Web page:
I'd heard LEG OVER the remix before, but really never paid it any attention, beyond believing that at some point, I would download it for my listening pleasure. It will interest you to know that I haven't heard the original, despite my madness for the remix, and that's for fear of getting disappointed, as it's been with other songs of his that followed immediately after this remix, the day I watched it on YouTube and fell in love with it, as I'm sure many others did going by the volume of covers it has already birthed, as well as videos of imitators of the dance steps on YouTube, with close to a million viewers of the remix video in such a short time since the release of the video online. I'm just content with the fact that the song did for me what I needed it to do for me, which is to distract me from issues bugging me, helping me clear my mind to channel thoughts to more productive things, even when I may not readily act on them.

Now don't look at me like I fell for the lyrics, because that didn't even happen. Though I know what's been talked about in the song, the lyrics formed part of the beats for me, as nothing in it could've helped assuage my situation in the first place. It's slow rhythm must be what drew me to it, and the simple ways the beats waltzes into one another. The intermittent percussion and the ever present string work, as well as the cymbal or shèkèrè-like accompaniments, not forgetting the "ekwe" (dunno what it's called in the English) somewhere in the mix.

You could also feel the influence of the Ghanaian HIP-LIFE sounds within it, with what sounded like Sarkodie's "Whi" chant spotting key junctions in the song. It wasn't difficult hearing Wizkid's voice on autotune during the hook with Mr. Eazi, a surprise for me in finding other listeners online insisting he wasn't in the song at all. Interestingly, not only was he in the audio, he also did a cameo in the video, which in itself wasn't bad. The girls looking to show everything in their dance style, showed very little, such that if you were apprehensive about having kids around while watching it, you might just end up being thankful that you hadn't rushed to jump to conclusion in changing the music channel because of the kids around you.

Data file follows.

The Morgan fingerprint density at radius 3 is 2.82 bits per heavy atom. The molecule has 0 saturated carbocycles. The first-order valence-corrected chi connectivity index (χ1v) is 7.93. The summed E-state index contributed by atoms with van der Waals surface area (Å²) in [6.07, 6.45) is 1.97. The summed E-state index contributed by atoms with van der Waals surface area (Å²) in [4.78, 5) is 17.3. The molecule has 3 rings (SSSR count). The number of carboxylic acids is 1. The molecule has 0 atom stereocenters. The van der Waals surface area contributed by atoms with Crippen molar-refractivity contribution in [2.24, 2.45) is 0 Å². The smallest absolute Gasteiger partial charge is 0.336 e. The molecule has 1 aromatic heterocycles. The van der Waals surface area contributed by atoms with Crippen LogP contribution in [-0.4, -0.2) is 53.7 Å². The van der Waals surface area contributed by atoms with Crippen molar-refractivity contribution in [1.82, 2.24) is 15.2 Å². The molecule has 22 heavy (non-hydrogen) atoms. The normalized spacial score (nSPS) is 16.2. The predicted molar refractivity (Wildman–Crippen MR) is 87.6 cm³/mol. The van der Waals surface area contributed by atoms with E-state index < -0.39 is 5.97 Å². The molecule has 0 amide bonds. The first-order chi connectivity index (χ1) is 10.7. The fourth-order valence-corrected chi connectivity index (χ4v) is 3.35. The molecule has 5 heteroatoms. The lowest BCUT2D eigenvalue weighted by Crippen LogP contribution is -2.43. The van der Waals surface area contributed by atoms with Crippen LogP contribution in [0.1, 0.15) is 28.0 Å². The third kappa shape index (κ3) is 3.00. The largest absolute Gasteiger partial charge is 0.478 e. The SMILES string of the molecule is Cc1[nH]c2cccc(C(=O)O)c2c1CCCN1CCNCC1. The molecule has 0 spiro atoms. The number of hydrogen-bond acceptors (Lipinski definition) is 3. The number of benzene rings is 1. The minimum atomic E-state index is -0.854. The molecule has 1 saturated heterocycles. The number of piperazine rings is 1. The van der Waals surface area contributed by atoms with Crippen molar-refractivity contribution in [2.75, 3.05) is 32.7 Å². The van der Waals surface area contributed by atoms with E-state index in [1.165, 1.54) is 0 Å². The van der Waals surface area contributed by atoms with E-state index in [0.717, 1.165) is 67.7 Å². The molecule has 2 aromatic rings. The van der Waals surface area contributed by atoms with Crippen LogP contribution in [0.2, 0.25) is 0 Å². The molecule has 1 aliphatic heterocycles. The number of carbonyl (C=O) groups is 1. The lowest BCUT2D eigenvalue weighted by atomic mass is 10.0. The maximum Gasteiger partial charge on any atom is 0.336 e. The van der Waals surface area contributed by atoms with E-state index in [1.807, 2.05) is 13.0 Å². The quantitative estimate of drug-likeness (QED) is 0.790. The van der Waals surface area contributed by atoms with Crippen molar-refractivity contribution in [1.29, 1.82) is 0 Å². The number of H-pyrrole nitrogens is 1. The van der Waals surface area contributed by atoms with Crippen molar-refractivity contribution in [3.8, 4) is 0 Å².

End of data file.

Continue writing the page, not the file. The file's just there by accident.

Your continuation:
That was how I managed to distract myself from an awful week, by making this song my soundtrack. I just bopped my head to it, and all the weight simply dropped off, so I simply played it over and over again, until the weight didn't seem too heavy to carry anymore. That's usually what music does to and for me, the unusual thing about this one though, was that I didn't need the lyrics to minister to my soul, as the sound did just quite enough to levitate me from the depth of the sea, till I could float.


Tuesday, May 2, 2017


I'm no atheist, and I've lived this far humbled at several points of my life by the Almighty, each time I forget my place. Hence you'd find me hardly ever speaking in absolutes not just because of my experiences, but because of the things I've learnt in the lives and experiences of others. I acknowledge the fact that people see Bible Stories as fables these days, and it's a hard sell telling them about events in the Bible or other scripture to drive home a point, even while preaching inside a church with a congregation of devout believers, which is why I make mention of things we are all witnesses to, or the history we agree upon.